If you’ve ever enjoyed the whimsical ride on the Toy Train in the beautiful hills of Darjeeling, or had the splendor of traveling aboard The Palace on Wheels in Rajastan, then you are well aware of how fun a train trip or luxurious travel can be. Riding a commuter train, is so different these days from the exotic splendor of riding in coaches once belonging to a Maharajah. Gone is the ambiance even in first class sleepers. The dining cars look nothing like the white linen covered tables with genuine silverware and formally dressed wait staff serving up delicious, sustaining meals. And, the seats are certainly more cramped. If you’ve got to ride a commuter train or bus each day, and not through exotic India of bygone days–where there isn’t a single monkey or elephant caravan to delight you as you hopefully watch out your window, what can you do to decrimp your mind and your body? Even if you are not in reality a Maharajah or a Maharani, you can feel like one by creating an inner landscape mentally and making a few adjustments to your body dynamics to make these regular trips more user friendly. After all, you’ve got to be there for a set time period, so let’s try to make that work for you. Use this time to do something entirely different from your daily grind. Purchase a small book of classic Indian poems, or class paintings. Let them open up new vistas for you.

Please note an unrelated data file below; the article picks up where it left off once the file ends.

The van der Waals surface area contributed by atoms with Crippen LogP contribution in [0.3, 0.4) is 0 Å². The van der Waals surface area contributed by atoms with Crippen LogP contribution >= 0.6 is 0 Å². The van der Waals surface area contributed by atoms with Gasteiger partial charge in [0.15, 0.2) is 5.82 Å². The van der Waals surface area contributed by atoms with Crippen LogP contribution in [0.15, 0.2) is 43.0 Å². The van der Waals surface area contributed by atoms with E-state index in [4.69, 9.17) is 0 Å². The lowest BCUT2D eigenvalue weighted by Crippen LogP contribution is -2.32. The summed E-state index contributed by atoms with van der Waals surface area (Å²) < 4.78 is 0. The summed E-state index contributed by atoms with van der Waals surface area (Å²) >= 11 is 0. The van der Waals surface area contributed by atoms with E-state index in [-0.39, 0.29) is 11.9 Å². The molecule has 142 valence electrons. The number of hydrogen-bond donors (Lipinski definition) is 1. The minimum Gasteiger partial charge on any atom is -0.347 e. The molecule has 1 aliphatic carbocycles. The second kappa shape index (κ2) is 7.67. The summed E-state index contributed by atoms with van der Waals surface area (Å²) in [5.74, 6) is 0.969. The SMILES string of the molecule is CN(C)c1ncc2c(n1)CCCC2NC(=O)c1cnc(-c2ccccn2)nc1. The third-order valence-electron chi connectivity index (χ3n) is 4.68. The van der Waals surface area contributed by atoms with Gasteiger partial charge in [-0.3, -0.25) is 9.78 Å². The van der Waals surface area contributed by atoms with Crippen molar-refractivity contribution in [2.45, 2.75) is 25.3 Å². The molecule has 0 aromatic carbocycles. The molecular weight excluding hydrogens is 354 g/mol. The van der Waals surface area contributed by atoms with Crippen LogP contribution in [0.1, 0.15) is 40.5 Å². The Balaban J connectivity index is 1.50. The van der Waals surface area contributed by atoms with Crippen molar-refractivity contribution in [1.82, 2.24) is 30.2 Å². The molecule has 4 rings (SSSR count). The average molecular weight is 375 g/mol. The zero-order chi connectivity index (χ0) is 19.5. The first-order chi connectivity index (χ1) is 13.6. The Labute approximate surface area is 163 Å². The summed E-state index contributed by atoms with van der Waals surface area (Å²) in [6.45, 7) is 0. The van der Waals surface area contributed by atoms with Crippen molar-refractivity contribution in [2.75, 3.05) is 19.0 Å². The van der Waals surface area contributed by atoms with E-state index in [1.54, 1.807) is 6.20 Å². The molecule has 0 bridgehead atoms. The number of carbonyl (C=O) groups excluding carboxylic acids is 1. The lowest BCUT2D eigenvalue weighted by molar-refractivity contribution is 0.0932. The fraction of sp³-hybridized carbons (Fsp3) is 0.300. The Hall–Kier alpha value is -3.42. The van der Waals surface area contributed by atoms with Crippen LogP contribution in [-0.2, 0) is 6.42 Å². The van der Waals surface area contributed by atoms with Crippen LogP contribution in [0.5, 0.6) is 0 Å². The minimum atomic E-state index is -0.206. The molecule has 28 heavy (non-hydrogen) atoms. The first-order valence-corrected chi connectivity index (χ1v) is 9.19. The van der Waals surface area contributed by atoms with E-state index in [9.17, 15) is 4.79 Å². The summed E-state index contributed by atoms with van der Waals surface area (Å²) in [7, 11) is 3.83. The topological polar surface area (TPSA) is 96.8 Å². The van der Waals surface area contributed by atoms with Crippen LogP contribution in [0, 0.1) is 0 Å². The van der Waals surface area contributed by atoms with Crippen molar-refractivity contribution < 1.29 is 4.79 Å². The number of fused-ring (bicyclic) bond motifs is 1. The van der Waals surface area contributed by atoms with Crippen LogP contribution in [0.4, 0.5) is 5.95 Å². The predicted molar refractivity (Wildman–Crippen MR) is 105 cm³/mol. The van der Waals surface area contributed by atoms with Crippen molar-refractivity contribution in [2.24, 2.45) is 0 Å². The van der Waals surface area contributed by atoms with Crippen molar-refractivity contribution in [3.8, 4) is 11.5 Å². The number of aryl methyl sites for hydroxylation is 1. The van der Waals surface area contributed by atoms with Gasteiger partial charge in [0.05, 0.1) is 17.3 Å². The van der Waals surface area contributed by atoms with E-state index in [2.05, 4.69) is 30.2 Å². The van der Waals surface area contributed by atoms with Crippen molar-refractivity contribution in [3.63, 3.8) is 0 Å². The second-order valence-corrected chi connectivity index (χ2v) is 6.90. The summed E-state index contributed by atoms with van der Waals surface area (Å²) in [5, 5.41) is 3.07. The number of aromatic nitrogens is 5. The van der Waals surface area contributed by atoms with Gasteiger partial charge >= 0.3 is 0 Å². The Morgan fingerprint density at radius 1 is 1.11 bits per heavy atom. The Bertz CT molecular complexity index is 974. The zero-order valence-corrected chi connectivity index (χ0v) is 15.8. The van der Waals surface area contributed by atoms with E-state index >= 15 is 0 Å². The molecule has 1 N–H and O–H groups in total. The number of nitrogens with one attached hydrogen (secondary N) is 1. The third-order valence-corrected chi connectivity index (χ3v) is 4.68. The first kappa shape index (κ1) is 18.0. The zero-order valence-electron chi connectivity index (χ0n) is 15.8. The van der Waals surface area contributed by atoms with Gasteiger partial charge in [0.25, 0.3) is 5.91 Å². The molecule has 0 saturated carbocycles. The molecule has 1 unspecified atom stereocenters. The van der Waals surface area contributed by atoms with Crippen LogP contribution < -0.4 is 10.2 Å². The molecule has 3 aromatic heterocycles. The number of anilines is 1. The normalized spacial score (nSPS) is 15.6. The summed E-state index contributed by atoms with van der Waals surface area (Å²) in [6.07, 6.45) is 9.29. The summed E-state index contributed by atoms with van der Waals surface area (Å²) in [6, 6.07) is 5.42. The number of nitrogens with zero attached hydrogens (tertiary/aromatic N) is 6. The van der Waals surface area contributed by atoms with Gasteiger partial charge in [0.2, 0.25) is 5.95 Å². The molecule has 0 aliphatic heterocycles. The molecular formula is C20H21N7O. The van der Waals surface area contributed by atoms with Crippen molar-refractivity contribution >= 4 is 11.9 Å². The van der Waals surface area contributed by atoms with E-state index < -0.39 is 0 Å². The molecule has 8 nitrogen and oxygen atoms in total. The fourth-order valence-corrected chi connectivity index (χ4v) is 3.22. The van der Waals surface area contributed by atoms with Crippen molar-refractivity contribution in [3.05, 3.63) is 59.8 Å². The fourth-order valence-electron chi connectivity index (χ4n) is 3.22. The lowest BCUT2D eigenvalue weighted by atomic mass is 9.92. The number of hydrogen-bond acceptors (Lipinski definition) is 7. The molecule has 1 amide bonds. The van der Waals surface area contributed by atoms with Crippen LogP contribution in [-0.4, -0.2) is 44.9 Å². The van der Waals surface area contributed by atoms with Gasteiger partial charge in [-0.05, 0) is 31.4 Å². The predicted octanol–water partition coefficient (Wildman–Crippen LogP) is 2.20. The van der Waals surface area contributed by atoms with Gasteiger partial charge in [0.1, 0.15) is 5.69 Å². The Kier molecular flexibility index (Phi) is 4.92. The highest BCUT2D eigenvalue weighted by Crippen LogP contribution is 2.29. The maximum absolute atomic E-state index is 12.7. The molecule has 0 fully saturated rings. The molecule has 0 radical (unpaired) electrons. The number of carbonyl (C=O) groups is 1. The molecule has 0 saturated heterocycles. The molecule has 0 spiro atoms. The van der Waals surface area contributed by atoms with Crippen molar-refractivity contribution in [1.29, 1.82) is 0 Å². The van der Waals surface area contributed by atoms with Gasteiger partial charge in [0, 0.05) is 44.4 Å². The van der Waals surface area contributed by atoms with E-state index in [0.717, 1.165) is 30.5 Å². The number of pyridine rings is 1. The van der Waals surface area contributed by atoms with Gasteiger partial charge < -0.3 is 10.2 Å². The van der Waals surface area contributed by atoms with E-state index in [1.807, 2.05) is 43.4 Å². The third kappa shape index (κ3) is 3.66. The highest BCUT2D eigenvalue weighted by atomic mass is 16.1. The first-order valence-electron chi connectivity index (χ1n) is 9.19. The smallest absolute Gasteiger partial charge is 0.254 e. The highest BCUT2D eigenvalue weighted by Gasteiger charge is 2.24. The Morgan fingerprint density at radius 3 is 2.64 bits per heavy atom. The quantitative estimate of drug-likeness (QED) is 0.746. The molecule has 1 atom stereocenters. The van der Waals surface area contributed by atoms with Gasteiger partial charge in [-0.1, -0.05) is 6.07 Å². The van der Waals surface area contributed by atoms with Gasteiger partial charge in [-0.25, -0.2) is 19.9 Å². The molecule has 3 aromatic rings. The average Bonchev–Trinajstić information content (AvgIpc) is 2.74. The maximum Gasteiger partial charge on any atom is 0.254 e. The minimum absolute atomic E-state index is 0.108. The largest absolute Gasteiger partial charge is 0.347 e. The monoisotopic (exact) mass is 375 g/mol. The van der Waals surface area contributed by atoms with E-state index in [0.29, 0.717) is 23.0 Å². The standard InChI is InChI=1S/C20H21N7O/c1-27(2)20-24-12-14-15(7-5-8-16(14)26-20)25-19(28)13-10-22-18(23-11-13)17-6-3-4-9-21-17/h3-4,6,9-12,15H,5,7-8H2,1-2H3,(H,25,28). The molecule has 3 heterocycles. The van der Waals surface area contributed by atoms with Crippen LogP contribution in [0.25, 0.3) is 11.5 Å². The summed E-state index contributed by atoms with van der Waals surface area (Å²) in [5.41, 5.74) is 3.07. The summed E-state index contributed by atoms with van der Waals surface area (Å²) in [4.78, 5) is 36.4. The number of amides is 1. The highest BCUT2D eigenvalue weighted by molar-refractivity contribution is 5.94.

Palace Coach Meditation Technique: Start by truly settling into your seat once you are underway and everyone else is settled in as well. Turn off your mobile-unclamp the Blue Tooth from your ear. Adjust your body so that your feet are not too close together. It’s actually ok to slump a tiny bit to relax the spine. Place your arms in your lap, or on the arms of your seat if possible. Place your tongue to the roof of your mouth and simply let your breath flow in an out without trying to control it. Let your body settle down a little more with each exhalation. Do this for about 9 breaths. Remind yourself that you are a Maharajah or Maharani, successful, generous, kind and serene. Slowly open your eyes. Retrieve your book of poems or paintings. Read one poem and choose one line to remember. Put it away. Close your eyes again and continue to try to remember other lines in the poem. You can do the same thing with a painting by trying to mentally remember each color, shape or concept. The practice of concentrating so intently will make the time pass, relax your body, as well as relax your mind by funneling all of your mentally scattered energy into one focal point. Yoga Works!
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